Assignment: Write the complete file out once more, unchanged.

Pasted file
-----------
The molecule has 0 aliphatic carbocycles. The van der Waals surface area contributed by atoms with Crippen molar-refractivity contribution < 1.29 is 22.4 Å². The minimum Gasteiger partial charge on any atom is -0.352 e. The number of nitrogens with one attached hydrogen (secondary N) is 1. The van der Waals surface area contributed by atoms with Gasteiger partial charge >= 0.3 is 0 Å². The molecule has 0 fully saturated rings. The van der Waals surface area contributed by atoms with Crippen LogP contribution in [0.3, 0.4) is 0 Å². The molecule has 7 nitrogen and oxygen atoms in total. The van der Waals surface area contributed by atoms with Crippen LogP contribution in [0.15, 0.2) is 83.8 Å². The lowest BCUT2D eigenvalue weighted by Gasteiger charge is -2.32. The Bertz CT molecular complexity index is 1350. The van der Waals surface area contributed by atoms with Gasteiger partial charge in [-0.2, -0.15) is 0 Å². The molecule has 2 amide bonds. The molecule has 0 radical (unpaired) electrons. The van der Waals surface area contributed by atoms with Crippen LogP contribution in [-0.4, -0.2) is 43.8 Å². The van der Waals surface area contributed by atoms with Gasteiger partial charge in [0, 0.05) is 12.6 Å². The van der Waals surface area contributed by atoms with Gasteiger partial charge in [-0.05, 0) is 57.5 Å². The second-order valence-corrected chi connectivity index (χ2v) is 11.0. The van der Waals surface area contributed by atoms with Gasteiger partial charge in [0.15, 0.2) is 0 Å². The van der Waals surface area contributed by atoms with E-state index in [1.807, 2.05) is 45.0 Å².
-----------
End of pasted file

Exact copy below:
The molecule has 0 aliphatic carbocycles. The van der Waals surface area contributed by atoms with Crippen molar-refractivity contribution < 1.29 is 22.4 Å². The minimum Gasteiger partial charge on any atom is -0.352 e. The number of nitrogens with one attached hydrogen (secondary N) is 1. The van der Waals surface area contributed by atoms with Gasteiger partial charge >= 0.3 is 0 Å². The molecule has 0 fully saturated rings. The van der Waals surface area contributed by atoms with Crippen LogP contribution in [0.3, 0.4) is 0 Å². The molecule has 7 nitrogen and oxygen atoms in total. The van der Waals surface area contributed by atoms with Crippen LogP contribution in [0.15, 0.2) is 83.8 Å². The lowest BCUT2D eigenvalue weighted by Gasteiger charge is -2.32. The Bertz CT molecular complexity index is 1350. The van der Waals surface area contributed by atoms with Gasteiger partial charge in [-0.2, -0.15) is 0 Å². The molecule has 2 amide bonds. The molecule has 0 radical (unpaired) electrons. The van der Waals surface area contributed by atoms with Crippen LogP contribution in [-0.4, -0.2) is 43.8 Å². The van der Waals surface area contributed by atoms with Gasteiger partial charge in [0, 0.05) is 12.6 Å². The van der Waals surface area contributed by atoms with Gasteiger partial charge in [-0.05, 0) is 57.5 Å². The second-order valence-corrected chi connectivity index (χ2v) is 11.0. The van der Waals surface area contributed by atoms with Gasteiger partial charge in [0.15, 0.2) is 0 Å². The van der Waals surface area contributed by atoms with E-state index in [1.807, 2.05) is 45.0 Å².